Protests will continue until President Lasso solves economic and environmental issues affecting the South American country, Indigenous leader Leonidas Iza says after he is freed from detention.

Oil producer Ecuador has been hit by rising inflation, unemployment, and poverty exacerbated by the pandemic.
Oil producer Ecuador has been hit by rising inflation, unemployment, and poverty exacerbated by the pandemic. (AFP)

Ecuadoran Indigenous leader Leonidas Iza has been freed on a judge's orders as protesters flocked to the capital Quito on the third day of anti-government protests led by his organisation.

Some on foot and others on the back of trucks, protesters streamed into the city on Wednesday as police and soldiers kept watch, planning to gather in the historical center that houses the seat of government.

Indigenous Ecuadorans embarked on an open-ended protest on Monday, blockading roads countrywide with burning tires and barricades of sand, rocks and tree branches to protest high fuel prices and living costs.

The protests, which partly blocked access to Quito, were called by the powerful Confederation of Indigenous Nationalities of Ecuador (Conaie) –– a group credited with helping topple three Ecuadoran presidents between 1997 and 2005.

Indigenous people make up over a million of Ecuador's 17.7 million inhabitants.

Conaie leader Iza was arrested on the second day of the mass protest on suspicion of "sabotage," the government said – prompting furious supporters to descend on the prosecutor's office to demand he be freed.

'Long live the struggle'

A judge late on Tuesday ordered Iza's release pending trial on what the prosecutor's office said were charges of "allegedly paralysing public transport services."

He risks up to three years in prison.

Iza appeared defiant after his release, telling supporters over a loudhailer: "We are not going to be demoralised ... We maintain the struggle."

"Long live the struggle!" they shouted in response, according to a Facebook livestream.

Conaie said the protest continued with even "more force" on Wednesday as the ECU911 public safety body said more than 9,000 protesters participated in roadblocks in 14 of Ecuador's 24 provinces.

Interior Minister Patricio Carrillo insisted the security services "have control" of the situation.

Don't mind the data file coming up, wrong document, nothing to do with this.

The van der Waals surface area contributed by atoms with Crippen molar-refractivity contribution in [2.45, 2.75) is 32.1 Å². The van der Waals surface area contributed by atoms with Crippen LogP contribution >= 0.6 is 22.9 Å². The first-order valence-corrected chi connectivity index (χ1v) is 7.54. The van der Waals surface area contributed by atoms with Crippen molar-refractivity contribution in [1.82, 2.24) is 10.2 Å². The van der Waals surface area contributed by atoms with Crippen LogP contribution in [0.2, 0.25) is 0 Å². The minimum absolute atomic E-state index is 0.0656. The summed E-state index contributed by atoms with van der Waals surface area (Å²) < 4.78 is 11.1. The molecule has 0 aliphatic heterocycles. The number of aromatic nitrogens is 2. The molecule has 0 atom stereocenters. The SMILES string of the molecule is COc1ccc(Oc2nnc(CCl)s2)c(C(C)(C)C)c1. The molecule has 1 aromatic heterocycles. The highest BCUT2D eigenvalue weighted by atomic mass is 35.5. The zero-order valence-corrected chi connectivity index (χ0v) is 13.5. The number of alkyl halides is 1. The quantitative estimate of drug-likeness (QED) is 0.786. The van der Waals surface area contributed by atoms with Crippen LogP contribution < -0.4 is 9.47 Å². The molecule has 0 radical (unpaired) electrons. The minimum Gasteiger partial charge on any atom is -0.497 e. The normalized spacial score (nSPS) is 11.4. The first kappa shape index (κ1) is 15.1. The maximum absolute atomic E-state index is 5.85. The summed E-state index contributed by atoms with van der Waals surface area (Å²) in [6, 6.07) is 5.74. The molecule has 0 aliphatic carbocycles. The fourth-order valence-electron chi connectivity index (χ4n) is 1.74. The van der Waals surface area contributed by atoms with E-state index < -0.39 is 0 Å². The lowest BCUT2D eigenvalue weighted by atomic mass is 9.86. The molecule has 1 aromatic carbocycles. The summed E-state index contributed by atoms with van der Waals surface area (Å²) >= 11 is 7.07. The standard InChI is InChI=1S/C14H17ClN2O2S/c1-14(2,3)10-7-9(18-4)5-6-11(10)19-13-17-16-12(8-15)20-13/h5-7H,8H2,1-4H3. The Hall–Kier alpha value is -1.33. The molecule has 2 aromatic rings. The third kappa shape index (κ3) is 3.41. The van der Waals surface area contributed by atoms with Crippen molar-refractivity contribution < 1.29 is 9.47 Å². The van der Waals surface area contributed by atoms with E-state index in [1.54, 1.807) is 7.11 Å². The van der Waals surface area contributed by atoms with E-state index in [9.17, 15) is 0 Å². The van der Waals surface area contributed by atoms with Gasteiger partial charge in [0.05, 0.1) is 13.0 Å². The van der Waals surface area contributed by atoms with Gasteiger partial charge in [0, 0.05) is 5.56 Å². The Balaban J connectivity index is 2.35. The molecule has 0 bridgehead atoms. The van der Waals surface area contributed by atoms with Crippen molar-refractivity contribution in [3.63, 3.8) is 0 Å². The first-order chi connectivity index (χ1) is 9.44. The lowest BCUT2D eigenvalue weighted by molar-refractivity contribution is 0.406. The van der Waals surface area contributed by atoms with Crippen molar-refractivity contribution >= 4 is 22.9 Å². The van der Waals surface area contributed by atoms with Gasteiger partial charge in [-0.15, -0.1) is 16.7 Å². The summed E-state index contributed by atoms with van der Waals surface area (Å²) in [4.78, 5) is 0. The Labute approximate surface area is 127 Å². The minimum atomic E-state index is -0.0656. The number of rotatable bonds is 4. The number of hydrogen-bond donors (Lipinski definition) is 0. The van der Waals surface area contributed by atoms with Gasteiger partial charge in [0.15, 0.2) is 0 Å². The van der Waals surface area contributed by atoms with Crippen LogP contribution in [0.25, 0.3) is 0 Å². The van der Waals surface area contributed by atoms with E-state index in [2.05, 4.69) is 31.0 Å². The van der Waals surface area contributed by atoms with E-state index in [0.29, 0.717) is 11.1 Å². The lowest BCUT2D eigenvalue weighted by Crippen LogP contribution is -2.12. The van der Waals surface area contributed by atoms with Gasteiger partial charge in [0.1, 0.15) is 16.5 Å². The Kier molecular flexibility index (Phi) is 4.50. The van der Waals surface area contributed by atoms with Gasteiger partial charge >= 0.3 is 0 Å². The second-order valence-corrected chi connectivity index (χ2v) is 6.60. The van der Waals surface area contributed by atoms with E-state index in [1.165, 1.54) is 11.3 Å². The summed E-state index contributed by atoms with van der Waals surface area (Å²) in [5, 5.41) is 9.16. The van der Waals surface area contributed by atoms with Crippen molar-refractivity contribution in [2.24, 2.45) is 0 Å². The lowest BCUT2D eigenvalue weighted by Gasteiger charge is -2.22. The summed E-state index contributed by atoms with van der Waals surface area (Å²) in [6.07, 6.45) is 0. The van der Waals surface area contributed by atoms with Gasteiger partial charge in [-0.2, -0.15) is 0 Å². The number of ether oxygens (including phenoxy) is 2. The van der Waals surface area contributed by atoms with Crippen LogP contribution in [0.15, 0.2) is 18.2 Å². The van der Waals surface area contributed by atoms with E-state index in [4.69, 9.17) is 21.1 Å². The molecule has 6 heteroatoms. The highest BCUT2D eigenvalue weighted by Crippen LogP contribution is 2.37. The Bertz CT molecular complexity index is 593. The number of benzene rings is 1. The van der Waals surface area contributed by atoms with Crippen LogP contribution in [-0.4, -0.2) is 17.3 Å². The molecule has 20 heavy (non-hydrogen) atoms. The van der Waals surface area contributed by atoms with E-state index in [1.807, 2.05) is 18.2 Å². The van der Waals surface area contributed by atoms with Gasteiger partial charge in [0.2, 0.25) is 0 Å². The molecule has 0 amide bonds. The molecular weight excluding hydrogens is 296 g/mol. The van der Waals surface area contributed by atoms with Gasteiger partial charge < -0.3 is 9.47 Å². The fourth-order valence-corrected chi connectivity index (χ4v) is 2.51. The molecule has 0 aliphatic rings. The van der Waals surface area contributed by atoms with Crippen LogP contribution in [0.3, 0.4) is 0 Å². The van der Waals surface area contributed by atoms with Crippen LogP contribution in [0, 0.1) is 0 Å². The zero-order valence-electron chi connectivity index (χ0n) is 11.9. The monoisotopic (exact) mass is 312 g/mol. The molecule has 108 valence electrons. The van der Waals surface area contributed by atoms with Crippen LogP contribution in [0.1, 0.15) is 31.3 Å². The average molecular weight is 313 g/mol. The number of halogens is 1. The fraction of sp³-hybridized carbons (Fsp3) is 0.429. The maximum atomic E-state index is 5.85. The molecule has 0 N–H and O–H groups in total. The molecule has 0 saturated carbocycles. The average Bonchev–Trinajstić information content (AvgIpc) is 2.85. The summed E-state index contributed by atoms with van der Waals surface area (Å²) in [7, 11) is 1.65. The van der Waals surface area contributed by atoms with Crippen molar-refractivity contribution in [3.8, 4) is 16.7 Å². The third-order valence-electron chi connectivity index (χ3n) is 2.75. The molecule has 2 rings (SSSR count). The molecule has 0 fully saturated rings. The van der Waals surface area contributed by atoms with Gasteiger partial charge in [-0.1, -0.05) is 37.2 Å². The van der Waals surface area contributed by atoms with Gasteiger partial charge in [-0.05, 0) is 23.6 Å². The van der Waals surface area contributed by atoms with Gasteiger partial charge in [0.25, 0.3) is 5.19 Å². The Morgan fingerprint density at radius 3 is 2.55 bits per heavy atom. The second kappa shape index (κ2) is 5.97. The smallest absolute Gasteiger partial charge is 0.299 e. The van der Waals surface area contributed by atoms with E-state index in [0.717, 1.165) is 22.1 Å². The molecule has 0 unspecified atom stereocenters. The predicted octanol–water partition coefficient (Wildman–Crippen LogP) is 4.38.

"We can guarantee that we will contain violence with ... the firmness that Ecuador requires," he said.

READ MORE: Indigenous demonstrators block roads to protest fuel prices in Ecuador

'Acts of vandalism'

Oil producer Ecuador has been hit by rising inflation, unemployment and poverty exacerbated by the pandemic.

Fuel prices have risen sharply since 2020, almost doubling for diesel from $1 to $1.90 per gallon and rising from $1.75 to $2.55 for gasoline.

Conaie has taken part in several rounds of fruitless talks with President Guillermo Lasso's conservative government.

Lasso, who took office a year ago, froze fuel prices last October after a round of Conaie-led protests saw dozens arrested and several people, including police, injured in clashes.

But the freeze failed to assuage simmering anger in a country that exports crude but imports much of the fuel it consumes.

Lasso accused protesters of "acts of vandalism," including "an attack on an oil pumping facility, the cutting off of community water supplies, the closure and serious damage to state roads."

Chinese company PetroOriental said on Tuesday protesters had occupied and paralysed some of its wells in the Amazonian Orellana province, causing a loss of 1,400 barrels of crude per day.

In 2019, Conaie-led protests resulted in 11 deaths and forced then-president Lenin Moreno to abandon plans to eliminate fuel subsidies.

READ MORE: Ecuador's president, protest leaders in talks to end deadly violence

Source: AFP